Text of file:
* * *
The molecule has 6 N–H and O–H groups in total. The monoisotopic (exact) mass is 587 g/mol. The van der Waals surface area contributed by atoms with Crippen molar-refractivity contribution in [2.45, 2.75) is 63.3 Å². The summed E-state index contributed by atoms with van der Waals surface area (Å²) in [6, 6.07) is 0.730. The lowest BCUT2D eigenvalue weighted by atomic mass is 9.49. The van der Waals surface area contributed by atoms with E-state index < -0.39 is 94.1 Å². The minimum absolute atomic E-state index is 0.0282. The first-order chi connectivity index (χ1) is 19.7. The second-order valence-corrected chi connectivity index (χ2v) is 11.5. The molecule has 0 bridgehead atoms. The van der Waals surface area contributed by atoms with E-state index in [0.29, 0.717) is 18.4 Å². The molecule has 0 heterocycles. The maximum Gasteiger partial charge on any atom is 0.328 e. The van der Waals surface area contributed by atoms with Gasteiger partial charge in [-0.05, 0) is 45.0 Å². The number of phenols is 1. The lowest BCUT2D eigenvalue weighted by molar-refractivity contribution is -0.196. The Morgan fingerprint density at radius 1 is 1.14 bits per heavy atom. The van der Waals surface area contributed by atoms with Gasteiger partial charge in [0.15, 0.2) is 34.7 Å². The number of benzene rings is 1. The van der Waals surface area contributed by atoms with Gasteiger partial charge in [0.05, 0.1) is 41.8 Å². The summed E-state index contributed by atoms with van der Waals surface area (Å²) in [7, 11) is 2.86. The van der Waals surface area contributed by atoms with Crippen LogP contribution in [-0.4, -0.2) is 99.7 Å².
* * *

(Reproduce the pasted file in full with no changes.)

The molecule has 6 N–H and O–H groups in total. The monoisotopic (exact) mass is 587 g/mol. The van der Waals surface area contributed by atoms with Crippen molar-refractivity contribution in [2.45, 2.75) is 63.3 Å². The summed E-state index contributed by atoms with van der Waals surface area (Å²) in [6, 6.07) is 0.730. The lowest BCUT2D eigenvalue weighted by atomic mass is 9.49. The van der Waals surface area contributed by atoms with E-state index < -0.39 is 94.1 Å². The minimum absolute atomic E-state index is 0.0282. The first-order chi connectivity index (χ1) is 19.7. The second-order valence-corrected chi connectivity index (χ2v) is 11.5. The molecule has 0 bridgehead atoms. The van der Waals surface area contributed by atoms with E-state index in [0.29, 0.717) is 18.4 Å². The molecule has 0 heterocycles. The maximum Gasteiger partial charge on any atom is 0.328 e. The van der Waals surface area contributed by atoms with Gasteiger partial charge in [-0.05, 0) is 45.0 Å². The number of phenols is 1. The lowest BCUT2D eigenvalue weighted by molar-refractivity contribution is -0.196. The Morgan fingerprint density at radius 1 is 1.14 bits per heavy atom. The van der Waals surface area contributed by atoms with Gasteiger partial charge in [0.15, 0.2) is 34.7 Å². The number of benzene rings is 1. The van der Waals surface area contributed by atoms with Gasteiger partial charge in [0.05, 0.1) is 41.8 Å². The summed E-state index contributed by atoms with van der Waals surface area (Å²) in [7, 11) is 2.86. The van der Waals surface area contributed by atoms with Crippen LogP contribution in [-0.4, -0.2) is 99.7 Å².